Former President Donald Trump said Wednesday that he would “absolutely” testify in his own defense if any of his criminal cases go to trial.
“That, I would do. That, I look forward to,” Trump said in an interview with conservative radio host Hugh Hewitt. “At trial, I’ll testify.”
Trump has been indicted in four cases: a New York investigation related to hush money payments to porn star Stormy Daniels; a federal probe into his handling of classified documents after he left the White House; a federal investigation into his attempts to remain in office after he lost the 2020 presidential race; and a state case in Georgia over his attempt to overturn the 2020 presidential election results there.
Trump, who is seeking the Republican presidential nomination in 2024, has pleaded not guilty to all charges and aggressively attacked prosecutors and judges assigned to the cases.
The federal judge overseeing the federal election interference case recently set a trial date of March 4, 2024, a day before the Super Tuesday primaries. Prosecutors in Georgia said this week they believe their case will take four months, which could force Trump to spend valuable campaigning time in a courtroom.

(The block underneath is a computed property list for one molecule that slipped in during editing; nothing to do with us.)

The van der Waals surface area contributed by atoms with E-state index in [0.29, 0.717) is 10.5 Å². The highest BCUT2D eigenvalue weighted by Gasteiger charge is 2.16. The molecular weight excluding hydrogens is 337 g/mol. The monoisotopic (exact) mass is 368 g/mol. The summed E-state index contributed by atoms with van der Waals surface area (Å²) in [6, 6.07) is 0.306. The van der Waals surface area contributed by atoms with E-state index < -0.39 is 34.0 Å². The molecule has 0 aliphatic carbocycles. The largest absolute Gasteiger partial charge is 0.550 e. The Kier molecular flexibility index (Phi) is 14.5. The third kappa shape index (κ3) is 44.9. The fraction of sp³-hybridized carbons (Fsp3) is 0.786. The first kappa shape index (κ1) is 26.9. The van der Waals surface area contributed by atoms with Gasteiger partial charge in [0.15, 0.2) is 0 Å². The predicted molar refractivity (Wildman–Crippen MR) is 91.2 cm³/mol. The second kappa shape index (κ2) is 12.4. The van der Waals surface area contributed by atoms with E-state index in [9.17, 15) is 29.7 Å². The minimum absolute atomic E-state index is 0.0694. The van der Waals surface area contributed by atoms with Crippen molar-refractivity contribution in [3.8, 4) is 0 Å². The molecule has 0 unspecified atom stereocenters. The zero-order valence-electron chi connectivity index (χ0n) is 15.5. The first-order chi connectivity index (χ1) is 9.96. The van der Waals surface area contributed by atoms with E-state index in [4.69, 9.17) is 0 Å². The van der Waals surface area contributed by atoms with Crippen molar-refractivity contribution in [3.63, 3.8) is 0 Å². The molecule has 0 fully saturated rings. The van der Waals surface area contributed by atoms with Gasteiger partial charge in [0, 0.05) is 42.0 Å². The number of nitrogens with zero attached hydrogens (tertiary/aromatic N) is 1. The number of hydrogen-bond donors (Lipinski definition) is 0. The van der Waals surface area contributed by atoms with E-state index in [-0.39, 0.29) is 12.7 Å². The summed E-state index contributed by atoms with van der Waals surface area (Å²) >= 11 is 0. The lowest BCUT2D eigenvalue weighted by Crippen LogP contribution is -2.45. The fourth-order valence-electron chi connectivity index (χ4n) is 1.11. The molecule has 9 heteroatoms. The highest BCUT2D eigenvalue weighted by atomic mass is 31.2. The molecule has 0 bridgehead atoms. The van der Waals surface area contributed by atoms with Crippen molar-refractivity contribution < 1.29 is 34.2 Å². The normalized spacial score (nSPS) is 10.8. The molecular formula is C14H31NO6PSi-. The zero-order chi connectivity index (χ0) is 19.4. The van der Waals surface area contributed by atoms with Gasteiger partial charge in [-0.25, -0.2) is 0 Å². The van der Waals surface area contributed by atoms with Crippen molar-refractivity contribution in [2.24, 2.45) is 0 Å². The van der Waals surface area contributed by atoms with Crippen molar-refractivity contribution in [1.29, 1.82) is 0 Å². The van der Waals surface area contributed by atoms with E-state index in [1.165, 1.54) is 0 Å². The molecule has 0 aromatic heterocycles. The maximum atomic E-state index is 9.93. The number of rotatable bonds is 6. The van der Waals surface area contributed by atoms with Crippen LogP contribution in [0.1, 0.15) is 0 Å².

If Trump actually took the stand, it would be a major moment for a former president and an unusual step, as defendants are generally advised not to testify in their own cases. Trump has largely resisted testifying in person in a bevy of other lawsuits, including refusing to testify at the civil battery and defamation trial brought by writer E. Jean Carroll and at his second impeachment trial, in which he was accused of inciting an insurrection.
Hewitt also asked how Trump planned to run for office and campaign around the country when he could be “sitting behind a defendant’s table.” The former president said he hoped it didn’t reach that point, calling the investigations a “scam” and “election interference.”
“We’ll be asking for many dismissals of many of these fake cases,” Trump replied. “These are fake cases.”
Trump remains the front-runner for the GOP nomination, although he has cited his high standing in the polls to buck traditional appearances in the race, including his decision to skip the first Republican presidential debate last month.